As the dust settled Tuesday, Levine estimated about 85 percent of the toys at his stores had been sold.
The promotion doubled his sales this weekend. Nationwide and locally, it topped the 1997 Teenie Beanie collection as the chain's most successful.
The Beanie madness wasn't totally unexpected, Levine said.
McDonald's bought twice as many - 180 million - of the bean bag critters this year and tried to limit the number of toys per person.
"Let's not forget. This is for the kids," he said.
Still, the animals sold faster than even Levine's wildest expectations.
Burkett waited in line for about 90 minutes on Monday at the Maugans Avenue store.
Levine said the phone never stopped ringing and workers began answering the phone, "Welcome to McDonald's" followed by which of the 12 styles they were currently selling.
The Maugans Avenue store was the busiest of his locations, probably because it is so close to Pennsylvania, where owners chose stricter rules for distributing the toys, he said.
Franchise owners had to decide whether to sell out more quickly and cope with long lines in a business that values speed or risk alienating customers by holding back the toys, he said.
Beanie Babies come free with a Happy Meal. In the Hagerstown area, collectors also can buy up to three for $1.99 each with the purchase of up to three food or drink items.
The tiny toys are a spinoff of larger Beanie Babies, which have been on the market about five years.
Burkett got caught up in the frenzy after selling them at her shop, Season's Country Collectibles in Martinsburg, W.Va.
She has started a collection for her 1-year-old granddaughter, Leanna Showe of Hagerstown.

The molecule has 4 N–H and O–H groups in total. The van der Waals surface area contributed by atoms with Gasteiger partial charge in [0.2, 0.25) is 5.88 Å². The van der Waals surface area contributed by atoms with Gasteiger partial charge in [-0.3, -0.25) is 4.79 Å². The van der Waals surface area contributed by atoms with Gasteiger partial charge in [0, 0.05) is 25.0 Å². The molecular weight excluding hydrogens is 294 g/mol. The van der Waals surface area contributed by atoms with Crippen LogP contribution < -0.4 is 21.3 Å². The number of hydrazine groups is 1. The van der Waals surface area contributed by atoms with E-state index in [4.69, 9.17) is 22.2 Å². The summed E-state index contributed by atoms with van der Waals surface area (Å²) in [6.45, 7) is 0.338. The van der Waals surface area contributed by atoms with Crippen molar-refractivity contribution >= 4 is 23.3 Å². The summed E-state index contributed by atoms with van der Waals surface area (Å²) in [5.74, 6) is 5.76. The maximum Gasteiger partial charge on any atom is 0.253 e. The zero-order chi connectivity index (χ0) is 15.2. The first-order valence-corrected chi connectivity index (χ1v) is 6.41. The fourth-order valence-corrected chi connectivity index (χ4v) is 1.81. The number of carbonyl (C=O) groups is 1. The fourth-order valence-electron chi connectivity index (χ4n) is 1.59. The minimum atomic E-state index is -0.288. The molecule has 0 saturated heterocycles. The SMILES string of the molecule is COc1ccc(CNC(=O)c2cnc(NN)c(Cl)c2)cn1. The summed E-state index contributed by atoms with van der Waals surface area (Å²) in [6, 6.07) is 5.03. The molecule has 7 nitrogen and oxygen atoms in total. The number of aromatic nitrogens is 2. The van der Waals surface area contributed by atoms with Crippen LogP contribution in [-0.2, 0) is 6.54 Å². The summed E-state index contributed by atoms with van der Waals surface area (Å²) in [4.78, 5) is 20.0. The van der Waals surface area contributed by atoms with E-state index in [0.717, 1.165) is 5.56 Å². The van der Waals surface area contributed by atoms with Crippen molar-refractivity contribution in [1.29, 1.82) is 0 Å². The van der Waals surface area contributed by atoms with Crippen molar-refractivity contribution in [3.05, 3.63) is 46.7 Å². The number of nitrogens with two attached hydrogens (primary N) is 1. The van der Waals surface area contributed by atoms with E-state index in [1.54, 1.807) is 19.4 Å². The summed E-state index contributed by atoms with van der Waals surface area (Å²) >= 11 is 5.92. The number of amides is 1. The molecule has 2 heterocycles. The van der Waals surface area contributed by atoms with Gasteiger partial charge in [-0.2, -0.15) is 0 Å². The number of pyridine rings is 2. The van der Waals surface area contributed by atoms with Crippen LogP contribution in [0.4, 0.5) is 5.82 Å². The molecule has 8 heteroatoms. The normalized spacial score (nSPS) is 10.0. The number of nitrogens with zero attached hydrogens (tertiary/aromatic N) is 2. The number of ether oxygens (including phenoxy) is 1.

Beanie Babies found for $5 to $7 in specialty shops can become like gold if that particular animal becomes popular or hard to find. Beanie Babies are selling as high as $5,200.
On the Internet on Tuesday, collectors were taking bids as high as $255 for the 1997 collection of 10 Teenie Beanie Babies. Some were already selling the 1998 set of 12.
The fun is in the hunt, collectors said.
"The charm is just to go from store to store and find them that way," Burkett said.
Glenn and Betty Rowe postponed a trip to Niagara Falls to continue their search for Peanut the Elephant, Zip the Cat and Waddle the Penguin.
They drove from Shippensburg, Pa., to Hagerstown on Tuesday looking in vain.
"I'm too old to get into this stuff, aren't I," said Glenn Rowe, 56.
Both he and his wife, who are semi-retired, enjoy the game of searching.
"It gives us something to do," he said.
Collectors can swap for their favorite Teenie Beanies at the McDonald's on Dual Highway Thursday evening or Sharpsburg Pike and Clear Spring on Monday.
Some people have trouble understanding the fascination.
Rena Cyphert of Morgantown, W.Va., watched in amazement Tuesday as her 7-year-old grandson pointed to and called the Teenie Beanie Babies by name.
"What a racket," she said.